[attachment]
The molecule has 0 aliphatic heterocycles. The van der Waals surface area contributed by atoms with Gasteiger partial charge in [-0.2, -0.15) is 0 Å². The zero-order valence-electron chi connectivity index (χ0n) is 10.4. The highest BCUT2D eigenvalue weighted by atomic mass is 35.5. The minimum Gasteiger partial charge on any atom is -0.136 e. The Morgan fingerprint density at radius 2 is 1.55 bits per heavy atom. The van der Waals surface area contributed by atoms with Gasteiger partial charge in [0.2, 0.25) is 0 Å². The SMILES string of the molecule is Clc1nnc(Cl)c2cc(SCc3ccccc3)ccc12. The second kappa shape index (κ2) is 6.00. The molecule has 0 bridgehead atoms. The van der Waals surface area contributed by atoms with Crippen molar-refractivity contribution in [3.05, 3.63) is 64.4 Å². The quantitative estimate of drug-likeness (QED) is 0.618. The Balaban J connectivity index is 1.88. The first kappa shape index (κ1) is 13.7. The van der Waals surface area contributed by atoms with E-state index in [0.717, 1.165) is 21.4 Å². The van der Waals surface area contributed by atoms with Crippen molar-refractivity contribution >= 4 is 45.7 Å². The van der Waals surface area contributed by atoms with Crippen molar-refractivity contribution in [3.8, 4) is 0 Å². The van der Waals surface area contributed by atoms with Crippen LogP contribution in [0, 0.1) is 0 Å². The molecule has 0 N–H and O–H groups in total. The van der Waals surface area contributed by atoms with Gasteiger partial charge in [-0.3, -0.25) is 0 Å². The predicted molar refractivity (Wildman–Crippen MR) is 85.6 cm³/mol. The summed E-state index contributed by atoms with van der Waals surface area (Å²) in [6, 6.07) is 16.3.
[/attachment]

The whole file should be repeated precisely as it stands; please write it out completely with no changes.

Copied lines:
The molecule has 0 aliphatic heterocycles. The van der Waals surface area contributed by atoms with Gasteiger partial charge in [-0.2, -0.15) is 0 Å². The zero-order valence-electron chi connectivity index (χ0n) is 10.4. The highest BCUT2D eigenvalue weighted by atomic mass is 35.5. The minimum Gasteiger partial charge on any atom is -0.136 e. The Morgan fingerprint density at radius 2 is 1.55 bits per heavy atom. The van der Waals surface area contributed by atoms with Gasteiger partial charge in [0.2, 0.25) is 0 Å². The SMILES string of the molecule is Clc1nnc(Cl)c2cc(SCc3ccccc3)ccc12. The second kappa shape index (κ2) is 6.00. The molecule has 0 bridgehead atoms. The van der Waals surface area contributed by atoms with Crippen molar-refractivity contribution in [3.05, 3.63) is 64.4 Å². The quantitative estimate of drug-likeness (QED) is 0.618. The Balaban J connectivity index is 1.88. The first kappa shape index (κ1) is 13.7. The van der Waals surface area contributed by atoms with E-state index in [0.717, 1.165) is 21.4 Å². The van der Waals surface area contributed by atoms with Crippen molar-refractivity contribution >= 4 is 45.7 Å². The van der Waals surface area contributed by atoms with Crippen molar-refractivity contribution in [3.8, 4) is 0 Å². The van der Waals surface area contributed by atoms with Crippen LogP contribution in [0, 0.1) is 0 Å². The molecule has 0 N–H and O–H groups in total. The van der Waals surface area contributed by atoms with Gasteiger partial charge in [-0.3, -0.25) is 0 Å². The predicted molar refractivity (Wildman–Crippen MR) is 85.6 cm³/mol. The summed E-state index contributed by atoms with van der Waals surface area (Å²) in [6, 6.07) is 16.3.